Posts tagged with 'Mobile apps'
Despite all of the well-documented challenges facing organizations that are trying to take advantage of the rapid rise of mobile, mobile presents what may be one of the greatest business opportunities for many companies.
It's not hard to understand why: there are estimated to be more than 5.5bn handsets in use globally today, making the mobile phone one of the most ubiquitous devices ever.
In developed and emerging nations, a growing number of those phones are smartphones that offer always-on access to the web.
For developers building mobile and tablet apps, in-app billing is an indispensable monetization tool.
After all, it's often easier and more profitable to give an app away for free and then charge for extra features. This is particularly true for gaming apps.
But there's another monetization tool that many developers, particularly those building content-rich apps, have been eying: in-app subscriptions.
What's cooler than spending $1bn on a mobile photo sharing app?
The answer: spending $1bn on a mobile photo service and then launching your own mobile photo sharing app service weeks later.
Facebook has built a multi-billion dollar ecosystem with its application platform, but much of the growth of that platform has been driven by social games created by companies like Zynga.
In an effort to help the 900m-plus Facebook users discover apps of all shapes and sizes, and create new monetization opportunities for app developers, Facebook yesterday announced the launch of its own app store, the App Center.
While nobody can deny the massive popularity of Rovio's Angry Birds franchise, there are plenty of skeptics who question whether Rovio's cash cow will remain popular forever.
And for good reason: in today's fast-paced and highly-competitive gaming market, which now includes millions of social and casual 'gamers', producing hits is difficult but keeping them hits is often even more difficult.
We have learned a lot about Facebook's $1bn acquisition of photo sharing service Instagram in the two weeks following the deal.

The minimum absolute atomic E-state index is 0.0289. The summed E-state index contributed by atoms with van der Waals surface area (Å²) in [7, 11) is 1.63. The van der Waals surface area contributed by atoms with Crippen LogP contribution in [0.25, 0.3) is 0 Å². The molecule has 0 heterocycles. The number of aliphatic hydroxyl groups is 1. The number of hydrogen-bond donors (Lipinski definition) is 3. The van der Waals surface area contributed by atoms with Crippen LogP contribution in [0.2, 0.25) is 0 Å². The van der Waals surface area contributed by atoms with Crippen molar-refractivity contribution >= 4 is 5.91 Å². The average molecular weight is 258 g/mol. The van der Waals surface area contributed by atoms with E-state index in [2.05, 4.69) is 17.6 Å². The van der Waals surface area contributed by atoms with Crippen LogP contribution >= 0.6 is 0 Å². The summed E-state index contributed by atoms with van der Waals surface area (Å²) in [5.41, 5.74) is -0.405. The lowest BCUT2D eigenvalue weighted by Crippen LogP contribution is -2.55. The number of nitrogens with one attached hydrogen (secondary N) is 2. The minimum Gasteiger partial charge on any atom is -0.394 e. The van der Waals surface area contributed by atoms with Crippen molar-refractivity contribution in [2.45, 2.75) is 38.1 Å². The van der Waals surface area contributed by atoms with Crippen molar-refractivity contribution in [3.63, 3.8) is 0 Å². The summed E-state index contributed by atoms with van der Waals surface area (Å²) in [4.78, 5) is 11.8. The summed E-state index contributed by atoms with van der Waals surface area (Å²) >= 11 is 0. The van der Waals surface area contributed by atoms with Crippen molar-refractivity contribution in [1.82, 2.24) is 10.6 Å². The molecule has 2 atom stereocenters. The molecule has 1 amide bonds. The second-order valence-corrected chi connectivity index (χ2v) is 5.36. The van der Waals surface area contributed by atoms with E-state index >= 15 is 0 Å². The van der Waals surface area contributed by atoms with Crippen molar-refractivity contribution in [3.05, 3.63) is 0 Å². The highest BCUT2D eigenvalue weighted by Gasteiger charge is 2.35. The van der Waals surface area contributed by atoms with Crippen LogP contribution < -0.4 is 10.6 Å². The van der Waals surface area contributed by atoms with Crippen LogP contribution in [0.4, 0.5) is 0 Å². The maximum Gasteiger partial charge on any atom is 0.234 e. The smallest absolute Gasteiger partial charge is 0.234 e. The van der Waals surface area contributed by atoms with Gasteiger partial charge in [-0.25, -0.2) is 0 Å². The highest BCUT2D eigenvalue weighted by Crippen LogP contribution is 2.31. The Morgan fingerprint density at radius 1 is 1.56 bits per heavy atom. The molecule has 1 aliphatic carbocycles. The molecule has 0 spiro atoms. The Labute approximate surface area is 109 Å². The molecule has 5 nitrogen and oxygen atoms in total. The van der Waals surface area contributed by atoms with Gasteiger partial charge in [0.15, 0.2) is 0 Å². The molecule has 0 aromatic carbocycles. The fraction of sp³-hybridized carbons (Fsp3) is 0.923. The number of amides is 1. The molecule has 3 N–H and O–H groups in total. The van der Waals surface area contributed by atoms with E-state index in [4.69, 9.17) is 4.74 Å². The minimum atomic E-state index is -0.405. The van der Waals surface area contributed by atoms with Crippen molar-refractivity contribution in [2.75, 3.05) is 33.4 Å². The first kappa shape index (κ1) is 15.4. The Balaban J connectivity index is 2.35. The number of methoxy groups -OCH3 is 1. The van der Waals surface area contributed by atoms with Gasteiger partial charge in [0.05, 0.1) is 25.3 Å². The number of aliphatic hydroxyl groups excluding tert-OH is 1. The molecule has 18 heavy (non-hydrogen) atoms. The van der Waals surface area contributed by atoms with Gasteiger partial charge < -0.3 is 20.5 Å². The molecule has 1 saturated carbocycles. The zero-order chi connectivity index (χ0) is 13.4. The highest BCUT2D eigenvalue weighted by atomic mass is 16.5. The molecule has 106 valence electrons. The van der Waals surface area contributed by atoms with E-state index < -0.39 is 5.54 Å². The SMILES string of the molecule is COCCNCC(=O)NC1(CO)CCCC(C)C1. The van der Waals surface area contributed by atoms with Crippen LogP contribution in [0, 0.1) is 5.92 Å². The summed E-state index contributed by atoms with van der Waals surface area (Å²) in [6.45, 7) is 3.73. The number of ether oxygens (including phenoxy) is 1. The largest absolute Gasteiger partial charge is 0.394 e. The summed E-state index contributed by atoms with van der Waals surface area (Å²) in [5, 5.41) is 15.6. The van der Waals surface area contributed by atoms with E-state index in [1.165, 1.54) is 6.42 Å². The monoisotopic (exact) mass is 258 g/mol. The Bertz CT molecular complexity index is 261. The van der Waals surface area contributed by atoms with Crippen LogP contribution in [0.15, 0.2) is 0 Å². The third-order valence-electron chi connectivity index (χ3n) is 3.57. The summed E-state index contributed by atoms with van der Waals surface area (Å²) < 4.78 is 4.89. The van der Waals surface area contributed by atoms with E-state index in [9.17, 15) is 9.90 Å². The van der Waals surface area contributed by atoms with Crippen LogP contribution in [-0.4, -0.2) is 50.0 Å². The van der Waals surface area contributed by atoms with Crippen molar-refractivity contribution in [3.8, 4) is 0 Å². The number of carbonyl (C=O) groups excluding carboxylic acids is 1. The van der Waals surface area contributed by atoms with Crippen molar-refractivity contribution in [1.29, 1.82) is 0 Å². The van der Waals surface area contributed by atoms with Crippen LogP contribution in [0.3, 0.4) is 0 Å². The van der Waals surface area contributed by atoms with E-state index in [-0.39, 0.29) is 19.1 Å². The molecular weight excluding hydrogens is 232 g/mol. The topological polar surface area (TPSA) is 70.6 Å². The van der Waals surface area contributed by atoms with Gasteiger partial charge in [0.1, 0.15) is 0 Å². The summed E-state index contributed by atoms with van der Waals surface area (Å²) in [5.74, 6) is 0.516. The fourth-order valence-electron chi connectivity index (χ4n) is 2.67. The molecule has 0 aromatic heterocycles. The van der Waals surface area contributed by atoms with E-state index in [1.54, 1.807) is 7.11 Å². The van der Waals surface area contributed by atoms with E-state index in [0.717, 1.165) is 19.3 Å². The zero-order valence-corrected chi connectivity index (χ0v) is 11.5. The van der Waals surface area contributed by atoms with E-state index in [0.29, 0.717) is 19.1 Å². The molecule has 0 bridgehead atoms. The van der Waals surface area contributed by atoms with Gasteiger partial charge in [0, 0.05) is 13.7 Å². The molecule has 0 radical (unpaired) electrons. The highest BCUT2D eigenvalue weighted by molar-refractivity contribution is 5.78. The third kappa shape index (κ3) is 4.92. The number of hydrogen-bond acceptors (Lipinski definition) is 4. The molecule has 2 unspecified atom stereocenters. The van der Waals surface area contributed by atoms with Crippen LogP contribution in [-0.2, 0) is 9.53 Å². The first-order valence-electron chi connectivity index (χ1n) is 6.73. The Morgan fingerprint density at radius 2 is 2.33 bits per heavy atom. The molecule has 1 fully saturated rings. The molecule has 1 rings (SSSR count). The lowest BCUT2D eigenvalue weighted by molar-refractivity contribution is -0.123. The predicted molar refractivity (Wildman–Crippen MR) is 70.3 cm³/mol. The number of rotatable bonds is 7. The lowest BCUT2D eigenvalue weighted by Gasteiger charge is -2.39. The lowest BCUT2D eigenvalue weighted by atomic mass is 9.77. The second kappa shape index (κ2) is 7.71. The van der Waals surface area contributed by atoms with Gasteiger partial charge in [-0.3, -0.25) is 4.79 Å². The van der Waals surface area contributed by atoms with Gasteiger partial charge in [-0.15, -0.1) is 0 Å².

From details of the negotiations to the motivations that drove both parties to deal, a clearer picture has emerged about Facebook's largest purchase to date.
The apps versus mobile websites debate isn't going away any time soon.
It's not an either-or proposition, and companies that get too focused on picking a winner may lose sight of more interesting and important subjects that apps and the mobile web have created.
The Daily Telegraph released its iPhone and Android smartphone apps earlier this month, offering users a free one-month trial of its new service.
Users who sign up can access news content, live financial data and video and picture galleries.
The Telegraph has achieved successful engagement levels on its iPad app so it makes sense to add smartphone apps to its portfolio.
The apps cost £1.99 per month following the free trial, which is similar to pricing models offered by other publishers.
When creating a mobile app one of the key decisions is choosing what functionality to offer your customers.
For example, Comet’s app offered users product information and a price checking facility but didn’t offer customers the chance to make a purchase within the app.
In comparison, Premier Inn’s app allows users to manage their account and make bookings.
Both these apps were created by Grapple and achieved impressive download stats.
With smartphone penetration rising and more and more consumers turning to the mobile web, the opportunity to get your mobile app into the hands of those consumers might seem to be growing by leaps and bounds.
But getting the users you acquire to stick around is proving challenging -- perhaps even more challenging than on the web.